Noah’s Rainy Day (NetGalley)
release date: Sept. 3, 2013
Although normally being called a vegetable or broken might hurt my feelings, for the first time in my life, I was relieved that someone thought of me that way. I knew that if the scaredy-cat neighbor believed I couldn’t think or speak -being nothing more than a vegetable–the little boy would stay safer somehow. I sensed this … I went into spy mode and pretended to be a vegetable, since invisibility was out of the question.
Noah opens his story with, “The good news is I think I broke my leg. The bad news is I don’t know if anyone at school would ever believe how it happened. Or worse, I’m not sure it anyone will ever figure out how I got here.” The boy is obviously in some pretty steep trouble, but backs up his story to tell us a little about himself: he’s a 40 pound 12-year-old with cerebral palsy who can’t speak and is blind in one eye. He spends his days in his wheelchair or on the floor–missing nothing that goes on around him. His younger sister Emma is one of the few people who communicates overtly with him, using the “five finger method” where each digit and each knuckle represents a letter. She tracks his eyes and “reads” his spelling. The rest of the
family relies on intuition to “talk” to him.
One of his favorite people is Aunt Liv Bergen, special agent with the FBI. And her arrival on Christmas Eve to celebrate with Noah’s family makes the holiday that much more special. Until, that is, she’s abruptly called away as on an assignment: five-year-old Maximilian Bennett Williams III, son of a multi-millionaire and supermodel has disappeared from Denver International Airport. Liv’s investigation lasts long into the night and she misses Christmas morning. Still hoping for her return before Christmas dinner, Noah and Emma play in the snow and meet a chatty little boy who’s visiting “Papa”, Noah’s creepy next door neighbor who live alone, rarely goes out, and never has company. Hmmmmm …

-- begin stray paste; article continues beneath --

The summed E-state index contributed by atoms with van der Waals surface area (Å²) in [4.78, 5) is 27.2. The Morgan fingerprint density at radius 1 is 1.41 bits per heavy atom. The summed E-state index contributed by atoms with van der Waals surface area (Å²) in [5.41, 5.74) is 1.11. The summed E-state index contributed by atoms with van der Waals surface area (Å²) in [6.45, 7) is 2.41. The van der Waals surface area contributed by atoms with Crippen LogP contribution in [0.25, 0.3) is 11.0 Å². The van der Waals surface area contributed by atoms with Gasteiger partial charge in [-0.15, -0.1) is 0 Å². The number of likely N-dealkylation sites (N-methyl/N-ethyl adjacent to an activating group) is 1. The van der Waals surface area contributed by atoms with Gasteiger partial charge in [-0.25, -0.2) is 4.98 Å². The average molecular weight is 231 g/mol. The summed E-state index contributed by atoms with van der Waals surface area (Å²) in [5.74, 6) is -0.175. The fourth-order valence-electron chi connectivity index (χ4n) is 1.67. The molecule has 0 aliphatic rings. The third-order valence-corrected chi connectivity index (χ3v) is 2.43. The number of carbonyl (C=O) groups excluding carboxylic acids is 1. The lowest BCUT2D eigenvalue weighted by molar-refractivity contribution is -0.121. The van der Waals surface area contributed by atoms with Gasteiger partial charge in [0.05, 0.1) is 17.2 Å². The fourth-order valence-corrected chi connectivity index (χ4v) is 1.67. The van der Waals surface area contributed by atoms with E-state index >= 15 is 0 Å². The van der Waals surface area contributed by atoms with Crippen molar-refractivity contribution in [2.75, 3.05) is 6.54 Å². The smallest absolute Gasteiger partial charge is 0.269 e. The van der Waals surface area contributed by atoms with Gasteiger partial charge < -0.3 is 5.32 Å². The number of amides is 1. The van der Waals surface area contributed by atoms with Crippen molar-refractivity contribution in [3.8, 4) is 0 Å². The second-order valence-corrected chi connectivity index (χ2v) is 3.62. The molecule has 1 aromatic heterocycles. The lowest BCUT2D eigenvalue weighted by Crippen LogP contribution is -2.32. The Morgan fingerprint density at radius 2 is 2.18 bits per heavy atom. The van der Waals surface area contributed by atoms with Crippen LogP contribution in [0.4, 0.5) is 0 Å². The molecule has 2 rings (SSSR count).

Liv works the airport with her tracking dog Beulah; we meet a whole cast of agents, officers … and a possible love interest or two. Brannan keeps the story moving quickly as the FBI and local police try to piece together any clues that might lead them to recover little Max. Alternating narrators between Noah and Liv, Brannan lets us solve the crime as they do. And then she lets little Max narrate a chapter, and next Noah’s creepy neighbor Jason Fletcher. And then Noah disappears, too.
I’m not one for detective novels (except for my much-loved Flavia DeLuce!), but this one kept me swiping my Kindle pages quickly. Although this is the fourth Liv Bergen novel in a series, I wasn’t lost jumping in. The characters were engaging, the plot was fast-paced–you add a tracking dog and a kid who’s one smart cookie, and you’ve got Noah’s Rainy Day.
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